Vaughn Starnes, M.D., Hastings Professor of Surgery, performs the world first double lobar lung transplant from living-related donors at USC University Hospital.
The National Institutes of Health awards a $5.5 million grant to the Department of Neurology for a multidisciplinary stroke program.
The National Cancer Institute awards the Institute for Genetic Medicine a $6 million grant to support gene therapy research as it applies to cancer. The grant funds five programs to be conducted over four years at the Joint Gene Therapy Program of the IGM and USC Norris as well as the Gene Therapy Program at CHLA.
In March, the Norman Topping Tower opens at the USC Norris Comprehensive Cancer Center, honoring USC seventh president and a great champion of the cancer center.
A joint M.D./Ph.D program is established with the California Institute of Technology.
USC ophthalmology researchers receive a $6 million from the National Eye Institute for a landmark study of eye health in the Los Angeles Latino community.
The W.M. Keck Foundation gives $110 million to USC medical school. The gift marked the largest philanthropic gift ever made to a U.S. medical school at that time. In recognition of W. M. Keck Foundation's gift, the USC School of Medicine is renamed the Keck School of Medicine of USC.
Keck School surgeons Rick Selby, M.D., and Nicholas Jabbour, M.D., perform the first living-related bloodless liver transplant.
The 125,000 square foot Zilkha Neurogenetic Institute, funded by a $20 million gift from businessman and philanthropist Selim Zilkha, as well as funding from the Weingart Foundation and Ahmanson Foundation, opens on campus.
The Eli & Edythe Broad Center for Regenerative Medicine and Stem Cell Research at USC is founded as part of the university's strategy to take stem cell research developed in the lab and integrate it directly into therapies.
Carmen A. Puliafito becomes dean of the Keck School of Medicine.
The Institute for Global Health is established as an interdisciplinary center designed to address global challenges including tobacco consumption, decreased physical activity and increased environmental degradation.
Annual sponsored research funding reaches $250 million, with $34 million being awarded as part of the American Recovery and Reinvestment Act (ARRA), also known as NIH stimulus grants.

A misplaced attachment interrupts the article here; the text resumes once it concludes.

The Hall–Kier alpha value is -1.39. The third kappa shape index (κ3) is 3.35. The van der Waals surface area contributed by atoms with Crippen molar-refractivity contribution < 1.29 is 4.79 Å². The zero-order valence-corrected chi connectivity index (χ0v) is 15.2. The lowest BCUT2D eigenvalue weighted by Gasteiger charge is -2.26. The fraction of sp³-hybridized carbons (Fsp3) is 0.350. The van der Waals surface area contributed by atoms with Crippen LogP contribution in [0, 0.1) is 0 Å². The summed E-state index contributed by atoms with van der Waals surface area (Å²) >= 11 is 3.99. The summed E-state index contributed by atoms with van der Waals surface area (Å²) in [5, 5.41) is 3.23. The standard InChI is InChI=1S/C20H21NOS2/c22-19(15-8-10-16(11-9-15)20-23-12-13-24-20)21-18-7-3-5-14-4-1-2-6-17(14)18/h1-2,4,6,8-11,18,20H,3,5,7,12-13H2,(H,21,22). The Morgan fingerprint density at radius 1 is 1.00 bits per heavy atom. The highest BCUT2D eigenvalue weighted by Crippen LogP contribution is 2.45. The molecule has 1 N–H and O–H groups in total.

USC acquires two hospitals, USC Norris Cancer Hospital and USC University Hospital, from Tenet Healthcare Corp., creating a new USC academic medical center.
The Keck School earns the maximum eight-year accreditation from the Liaison Committee on Medical Education (LCME), the best results achieved since a 10-year accreditation was granted in 1981.
The School jumps five places, from 39th to 34th in the U.S. New & World Report magazine rankings of best medical schools in the nation.
USC receives a $150 million naming gift from the W. M. Keck Foundation to accelerate groundbreaking medical, clinical and translational research and education. This is the second transformative gift the Keck Foundation has made in recent years to USC's medical enterprise, following its historic $110 million gift in 1999 to the Keck School of Medicine of USC.
In recognition of the Keck Foundation gift, USC academic medical enterprise was named Keck Medicine of USC in perpetuity. It comprises the Keck School of Medicine of USC and the Keck Medical Center of USC, which includes Keck Hospital of USC, USC Norris Cancer Hospital and USC's faculty physician practice.
Groundbreaking research by Keck School of Medicine researchers selected as one of Science magazine's top 10 Breakthroughs of 2010.
With the transformative gift from the Keck Foundation, USC launches the Keck Medicine Initiative aiming to raise $1.5 billion 25 percent of the overall campaign goal. The initiative focuses on four priorities within USC academic medical center: advancing research, enriching medical education, enhancing patient care, and strengthening infrastructure.
Keck School of Medicine At a Glance | 2011-2012
USC Keck School of Medicine Class of 2010